Tuesday, August 4, 2009

How Hong Kong's Small Markets Survived Commercialization

Today, the U.S. is full of expensive, high-end restaurants in many cities. Just around the corner from these restaurants are people struggling and living in food deserts. Traditional grocery stores and supermarkets have been shutting down to make way for fast food and drug stores for several years. This is due to financial struggles especially in pricey cities. It is not surprising that these neighborhoods that have lost their grocery stores report a higher rate of obesity and diabetes. From the work researched and written by Susanne Freidberg, she has explored how the small wet fish markets in Hong Kong (equivelant to our small grocery stores) have survived through all the odds and their strategy behind it. The research she has done is a great example on how to apply a strong relationship between policy, culture and the economics of urban food supply. Her excerpt here:

"I visited some of these markets when I went to Hong Kong to research the live fish trade. According to conventional thinking, they should have perished decades ago, when supermarkets first began to offer a clean, well-lit, one-stop shopping environment. Instead, the wet markets have survived and modernized. How?
The answer lies in the relationship between policy, culture, and the economics of urban food supply. The Hong Kong government originally built wet markets wherever pedestrian food shopping made most sense, such as near transit centers and public housing estates. For many years, it rented market stalls at subsidized rates, both to discourage illegal street vending and to ensure a competitive, affordable choice at each market. Most markets are now privately managed, and many have been renovated.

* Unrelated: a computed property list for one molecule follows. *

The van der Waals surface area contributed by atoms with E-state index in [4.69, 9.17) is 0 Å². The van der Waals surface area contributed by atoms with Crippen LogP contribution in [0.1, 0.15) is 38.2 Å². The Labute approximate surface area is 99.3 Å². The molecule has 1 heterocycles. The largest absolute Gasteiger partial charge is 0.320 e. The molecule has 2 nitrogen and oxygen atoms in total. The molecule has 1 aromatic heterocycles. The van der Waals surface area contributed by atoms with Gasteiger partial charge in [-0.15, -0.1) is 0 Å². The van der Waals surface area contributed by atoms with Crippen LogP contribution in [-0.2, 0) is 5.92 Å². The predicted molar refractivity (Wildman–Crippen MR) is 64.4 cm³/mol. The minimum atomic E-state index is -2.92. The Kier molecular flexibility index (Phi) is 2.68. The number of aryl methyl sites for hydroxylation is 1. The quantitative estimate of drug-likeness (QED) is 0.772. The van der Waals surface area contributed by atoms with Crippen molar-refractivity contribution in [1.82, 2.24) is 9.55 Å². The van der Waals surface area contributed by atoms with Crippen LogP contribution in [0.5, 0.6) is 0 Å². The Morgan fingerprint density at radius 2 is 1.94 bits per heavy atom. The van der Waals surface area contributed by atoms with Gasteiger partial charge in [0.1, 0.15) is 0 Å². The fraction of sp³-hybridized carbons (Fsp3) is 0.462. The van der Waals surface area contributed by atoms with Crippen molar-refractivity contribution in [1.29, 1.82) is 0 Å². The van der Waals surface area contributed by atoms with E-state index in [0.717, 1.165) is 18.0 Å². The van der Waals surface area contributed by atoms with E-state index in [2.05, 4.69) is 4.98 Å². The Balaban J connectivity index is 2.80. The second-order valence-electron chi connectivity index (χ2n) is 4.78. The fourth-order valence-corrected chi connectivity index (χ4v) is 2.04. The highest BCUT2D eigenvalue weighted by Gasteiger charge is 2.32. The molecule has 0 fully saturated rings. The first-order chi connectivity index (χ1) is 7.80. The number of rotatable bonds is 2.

The government’s involvement in turn reflects a cultural value. As I toured the wet markets with my 20-something translator and her 73-year-old grandmother, the older woman explained: it’s the freshness that supermarkets couldn’t beat. Hong Kong’s Cantonese cuisine (much lighter than what you’ll find in most American Chinese restaurants) depends on fresh ingredients, and local standards are high. The grandmother pointed out what “fresh” meant: live fish, not chilled; poultry still warm from slaughter; vegetables not wrapped in plastic.
Marketing studies back up this explanation. They also note that wet-market standards of freshness will likely survive the recent privatization, even if some of the markets do not. This is because Hong Kong’s biggest supermarket chains have lured customers by offering the old alongside the new: mini wet markets — complete with independent vendors and tanks full of live fish — inside their own stores."

Susanne Freidberg

Post by Tally Gunstone

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